In the midst of the cultural turmoil of the sixties, popular musicians began drawing on the prestige (and dysfunctions) of the classical world. Thus in the middle of the decade we get some of the first rock albums that can be heard and respected as “art,” exemplified in Ch.7 (predictably) by Sgt. Pepper, an album filled with enough riddles, eclectic variety, and avant-garde dabblings to keep even a musicology grad student intellectually satiated. Stockhausen shows up on the cover, and to top it off, a few years later The Fab Four (or really, Lennon and his Fluxus-connected wife) were making their own Darmstadt-style tape pieces (“Revolution 9”). It’s a moment of giddy cross-fertilization, a rare episode in 20th-century music history when the masses willingly expose themselves to difficult “art” (or at least suffer through it to get to “Ob-La-Di, Ob-La-Da”).

RT does his vast book a great service by showing how 60s popular music wrested cultural authority from the classical world, paradoxically by adopting art music techniques, ambitions, and pretensions. (Some critics argue he could have devoted more space to this vital issue.) I find it fascinating as well that rock criticism, which similarly experienced a boom in the 60s, likewise adopted a “classical” approach to its topic. Just as The Beatles borrowed tape techniques from the European avant-garde, writers and critics borrowed historicism from European (specifically, German) musical thought. The same criteria for historical value that was applied to music since the time of New German School—innovation, experimentation, and complexity—could now be applied wholesale to rock. Even though the sound and culture of rock often diverged significantly from art music, it could be aesthetically judged along the same lines as its classical forebears. Thus The Beatles trump The Beach Boys (at least until Pet Sounds, Brian Wilson’s bid for history).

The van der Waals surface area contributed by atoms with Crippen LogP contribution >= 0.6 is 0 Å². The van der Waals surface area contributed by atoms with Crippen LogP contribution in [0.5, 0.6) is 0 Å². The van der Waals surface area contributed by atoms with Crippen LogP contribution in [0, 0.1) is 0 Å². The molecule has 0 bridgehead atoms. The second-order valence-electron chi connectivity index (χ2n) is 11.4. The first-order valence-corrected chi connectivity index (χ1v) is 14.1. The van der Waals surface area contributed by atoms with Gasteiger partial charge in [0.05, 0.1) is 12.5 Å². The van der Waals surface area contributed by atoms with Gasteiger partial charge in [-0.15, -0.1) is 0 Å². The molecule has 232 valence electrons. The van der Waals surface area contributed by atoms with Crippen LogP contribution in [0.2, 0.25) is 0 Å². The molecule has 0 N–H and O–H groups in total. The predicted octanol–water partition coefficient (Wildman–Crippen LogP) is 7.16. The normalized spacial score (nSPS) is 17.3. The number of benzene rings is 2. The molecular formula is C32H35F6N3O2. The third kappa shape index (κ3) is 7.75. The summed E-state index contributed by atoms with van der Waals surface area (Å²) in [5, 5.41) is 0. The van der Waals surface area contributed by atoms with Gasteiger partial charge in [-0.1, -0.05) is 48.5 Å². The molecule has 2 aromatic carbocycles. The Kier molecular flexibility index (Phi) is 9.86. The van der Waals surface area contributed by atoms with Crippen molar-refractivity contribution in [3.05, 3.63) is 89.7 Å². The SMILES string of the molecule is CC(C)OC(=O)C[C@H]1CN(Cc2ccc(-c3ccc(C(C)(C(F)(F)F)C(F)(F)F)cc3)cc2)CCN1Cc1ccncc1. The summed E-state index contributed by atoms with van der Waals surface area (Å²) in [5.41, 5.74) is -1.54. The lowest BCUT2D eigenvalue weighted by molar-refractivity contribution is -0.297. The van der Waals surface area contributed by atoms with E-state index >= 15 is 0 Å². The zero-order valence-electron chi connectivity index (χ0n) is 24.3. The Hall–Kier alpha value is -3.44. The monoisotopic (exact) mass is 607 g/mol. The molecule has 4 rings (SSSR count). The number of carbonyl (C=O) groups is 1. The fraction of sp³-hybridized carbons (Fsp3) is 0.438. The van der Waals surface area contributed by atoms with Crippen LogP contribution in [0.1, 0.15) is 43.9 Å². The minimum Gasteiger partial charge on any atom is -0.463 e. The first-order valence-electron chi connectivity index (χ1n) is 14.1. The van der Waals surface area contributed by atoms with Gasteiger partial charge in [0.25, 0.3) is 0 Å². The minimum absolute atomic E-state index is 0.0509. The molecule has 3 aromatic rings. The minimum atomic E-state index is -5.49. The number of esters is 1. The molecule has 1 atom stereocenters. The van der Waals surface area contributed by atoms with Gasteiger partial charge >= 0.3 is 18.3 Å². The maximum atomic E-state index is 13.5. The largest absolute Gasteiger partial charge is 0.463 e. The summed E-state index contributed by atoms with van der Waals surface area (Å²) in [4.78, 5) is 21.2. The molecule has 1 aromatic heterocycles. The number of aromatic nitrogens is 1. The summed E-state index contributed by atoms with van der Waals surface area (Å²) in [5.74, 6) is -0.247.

This mode of historicist rock criticism is alive and well. To kick off the new year, Jon Caramanica of the NYT recently published a rant declaring 2011 “the most numbing year for mainstream rock music in history.” Why? Among other reasons, because rock is becoming “a graveyard of aesthetic innovation and creativity”… “hiding out in a few comfortable modes” instead of playing the risky game of progress. He damns modern bands for “walking blindly in the footprints laid out years, even decades, earlier.”

Caramanica might benefit from reading RT’s history. Indeed, all of this could have been written by Brendel in the middle of the 19th century; it is virulently historicist in orientation, linking value with progressive tendencies. (This sort of perspective is why, according to Elijah Wald, pop music writers tend to elevate artists that weren’t very popular.) It’s a fun little irony that rock criticism, a genre born of the counter-cultural, defiant tendencies of the sixties, would come to reimpose the same aesthetic hierarchies of its stodgy older brother.

To close, I leave you with a tune by the band Sublime With Rome, a group singled out for vituperative dismissal in Caramanica’s piece. As epigones of the 90s band Sublime, they stand accused of the cardinal crime of derivativeness.